Four pages of re­views

Winnipeg Free Press - Section G - - FRONT PAGE - Re­viewed by Roger Cur­rie Roger Cur­rie is a Win­nipeg writer and broad­caster. He is heard reg­u­larly on CJNU, 93.7 FM.

HIL­LARY Clin­ton’s re­cent book­selling visit to Canada in­cluded brief stops in Toronto and Ed­mon­ton, but not Win­nipeg. For­mer Man­i­toba pre­mier Gary Doer had to present his cre­den­tials to her in 2009 when she was U.S. sec­re­tary of state and he was be­gin­ning his du­ties as Canada’s am­bas­sador to Wash­ing­ton. Doer isn’t men­tioned in this 600-page doorstop­per of a book, but he shouldn’t feel slighted. De­spite the fact that Canada is Amer­ica’s largest trad­ing part­ner, Prime Min­is­ter Stephen Harper earns less than a para­graph’s men­tion in Hard Choices — for his 2007 dec­la­ra­tion about Canada’s need to pro­tect our Arc­tic sovereignty. Mem­oirs such as this are some­times ea­gerly read for candid de­scrip­tions about other nota­bles the au­thor has en­coun­tered, es­pe­cially when they are world lead­ers. But since her ca­reer on the world stage is by no means done, Clin­ton of­fers lit­tle of that in Hard Choices. At the end of the book — and in all the in­ter­views she has done on her book tour — the for­mer first lady in­sists that she hasn’t yet de­cided if she will run for pres­i­dent in 2016. Just about ev­ery­one else is clearly mak­ing that as­sump­tion, and opin­ion polls in the U.S. have her as the clear fron­trun­ner for the Demo­cratic nom­i­na­tion two years from now. It’s by no means the first time a fu­ture can­di­date for pres­i­dent has writ­ten a book be­fore hit­ting the cam­paign trail. Barack Obama, who de­feated Hil­lary Clin­ton for the Demo­cratic nom­i­na­tion in 2008, wrote The Au­dac­ity of Hope be­fore his run for the White House. While Obama had very lit­tle ex­pe­ri­ence in pub­lic of­fice, Clin­ton can re­flect on her record as sec­re­tary of state in a very tur­bu­lent time on the world stage. Af­ter years in the White House with hus­band (and then-pres­i­dent) Bill Clin­ton, fol­lowed by a turn in the Se­nate rep­re­sent­ing New York State, Clin­ton is not eas­ily sur­prised. She ad­mits, how­ever, she was “floored” when Obama asked her to serve in his ad­min­is­tra­tion as the boss of Amer­ica’s for­eign pol­icy. She man­aged to put aside the bit­ter­ness of the 2008 Demo­cratic cam­paign and work hard on be­half of the Obama ad­min­is­tra­tion. There was, of course, some ma­jor bag­gage Clin­ton had to deal with in writ­ing the mem­oir. As a se­na­tor, she voted to sup­port pres­i­dent Ge­orge W. Bush when he or­dered the in­va­sion of Iraq in 2003. The Obama camp used it against her with great ef­fec­tive­ness in 2008. Stay­ing in that trou­bled part of the world, she de­votes 33 pages to the cri­sis in Libya in Septem­ber 2012, in­clud­ing the killing of U.S. am­bas­sador Chris Stevens in Beng­hazi. Ev­ery word in that sec­tion ap­pears to be care­fully laun­dered and lawyered, as that story continues to un­fold. The book is largely de­void of crit­i­cism of any­one who might cause Clin­ton trou­ble down the road if she were to be­come the 45th pres­i­dent of the United States. She has many harsh words for Rus­sian Pres­i­dent Vladimir Putin, but also in­cludes a dra­matic per­sonal story that Putin shared with her about his mother, who was nearly given up for dead when she was wounded in the Ger­man siege of Len­ingrad dur­ing the Sec­ond World War (Putin was born in 1952, seven years af­ter the war ended). The Rus­sian leader told Clin­ton the story at the Asia-Pa­cific Sum­mit in Siberia in 2012, and she says he spoke very good English when­ever they met. When she left the state depart­ment in early 2013 — John Kerry took over as U.S. sec­re­tary of state — Clin­ton wrote a lengthy re­port to Pres­i­dent Obama about the coun­try’s re­la­tion­ship with Rus­sia. She urged Obama to be cau­tious in deal­ing with Putin, and to de­cline his in­vi­ta­tion for a high-level meet­ing in Moscow. All of this makes in­ter­est­ing read­ing in light of Putin’s more re­cent ac­tions in Ukraine, and Obama’s cor­re­spond­ing un­will­ing­ness to re­spond with mil­i­tary force. Both of the Clin­tons have re­lied heav­ily on writ­ing and pub­lic speak­ing to sus­tain them in re­cent years, and they’ve done very well at it. Hil­lary is be­lieved to have re­ceived a mul­ti­mil­lion­dol­lar ad­vance from Si­mon and Schus­ter for Hard Choices, and early sales are said to be slow. As 2016 draws closer and the au­thor be­comes the can­di­date, she will have a con­ve­nient way to an­swer a wide range of ques­tions about U.S. for­eign pol­icy. She can sim­ply say, “It’s in the book.”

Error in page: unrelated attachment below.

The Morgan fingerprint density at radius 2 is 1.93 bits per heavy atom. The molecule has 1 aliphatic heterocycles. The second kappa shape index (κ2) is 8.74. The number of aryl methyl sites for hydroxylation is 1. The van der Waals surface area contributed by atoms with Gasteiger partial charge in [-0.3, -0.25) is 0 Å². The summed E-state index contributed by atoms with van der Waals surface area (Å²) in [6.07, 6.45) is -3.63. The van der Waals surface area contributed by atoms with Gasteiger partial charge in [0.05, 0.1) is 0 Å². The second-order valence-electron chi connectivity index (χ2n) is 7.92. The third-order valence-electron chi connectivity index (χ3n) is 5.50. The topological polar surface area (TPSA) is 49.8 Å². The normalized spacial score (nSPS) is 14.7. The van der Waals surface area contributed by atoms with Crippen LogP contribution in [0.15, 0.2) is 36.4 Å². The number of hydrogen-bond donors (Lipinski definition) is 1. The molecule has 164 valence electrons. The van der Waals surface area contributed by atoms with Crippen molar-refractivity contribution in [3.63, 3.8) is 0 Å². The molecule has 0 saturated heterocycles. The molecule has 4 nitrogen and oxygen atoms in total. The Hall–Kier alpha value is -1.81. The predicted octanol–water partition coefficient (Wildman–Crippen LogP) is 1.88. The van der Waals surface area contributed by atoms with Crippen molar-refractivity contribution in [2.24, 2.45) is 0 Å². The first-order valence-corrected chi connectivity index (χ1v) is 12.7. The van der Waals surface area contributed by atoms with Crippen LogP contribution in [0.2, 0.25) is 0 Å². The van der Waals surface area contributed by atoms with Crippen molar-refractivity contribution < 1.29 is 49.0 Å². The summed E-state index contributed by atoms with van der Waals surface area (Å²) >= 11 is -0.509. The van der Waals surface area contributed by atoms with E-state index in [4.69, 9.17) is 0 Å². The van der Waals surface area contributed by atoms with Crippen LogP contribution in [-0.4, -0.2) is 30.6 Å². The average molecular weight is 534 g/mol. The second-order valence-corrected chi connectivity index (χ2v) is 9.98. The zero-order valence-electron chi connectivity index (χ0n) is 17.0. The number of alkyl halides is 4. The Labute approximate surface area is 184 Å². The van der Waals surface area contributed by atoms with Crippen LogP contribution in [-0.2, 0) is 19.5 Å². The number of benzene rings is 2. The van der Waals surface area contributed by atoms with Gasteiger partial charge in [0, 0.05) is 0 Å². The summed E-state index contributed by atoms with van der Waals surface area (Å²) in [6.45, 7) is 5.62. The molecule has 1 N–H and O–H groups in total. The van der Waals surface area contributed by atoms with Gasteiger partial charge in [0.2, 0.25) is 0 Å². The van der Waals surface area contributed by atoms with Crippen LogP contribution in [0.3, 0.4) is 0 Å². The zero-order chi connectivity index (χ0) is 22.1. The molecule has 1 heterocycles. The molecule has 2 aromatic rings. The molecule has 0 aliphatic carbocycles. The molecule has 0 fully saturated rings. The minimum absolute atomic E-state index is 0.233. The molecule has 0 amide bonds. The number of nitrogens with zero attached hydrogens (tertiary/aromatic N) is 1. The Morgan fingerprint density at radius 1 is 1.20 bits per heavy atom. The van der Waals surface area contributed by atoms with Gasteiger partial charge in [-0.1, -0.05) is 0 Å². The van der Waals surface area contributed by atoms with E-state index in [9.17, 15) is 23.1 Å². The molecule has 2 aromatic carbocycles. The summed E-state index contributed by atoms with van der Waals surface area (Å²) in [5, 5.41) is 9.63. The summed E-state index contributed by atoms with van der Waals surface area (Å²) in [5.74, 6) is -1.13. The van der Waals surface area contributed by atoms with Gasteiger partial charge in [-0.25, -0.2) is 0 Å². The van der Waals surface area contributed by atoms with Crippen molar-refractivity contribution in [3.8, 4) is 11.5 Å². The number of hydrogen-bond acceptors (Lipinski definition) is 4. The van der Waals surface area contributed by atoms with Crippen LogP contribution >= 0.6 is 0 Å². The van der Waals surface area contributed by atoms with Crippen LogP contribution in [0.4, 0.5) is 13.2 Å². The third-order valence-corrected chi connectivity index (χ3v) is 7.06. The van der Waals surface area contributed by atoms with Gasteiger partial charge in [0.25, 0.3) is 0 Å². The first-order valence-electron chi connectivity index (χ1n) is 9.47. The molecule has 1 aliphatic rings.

Clin­ton (at a book-sign­ing in Ar­ling­ton, Va.) in­sists that she hasn’t yet de­cided if she will run for pres­i­dent in 2016.


Clin­ton’s book tour looks a lot like a po­lit­i­cal cam­paign.

Hard Choices

By Hil­lary Rod­ham Clin­ton Si­mon and Schus­ter, 600 pages,


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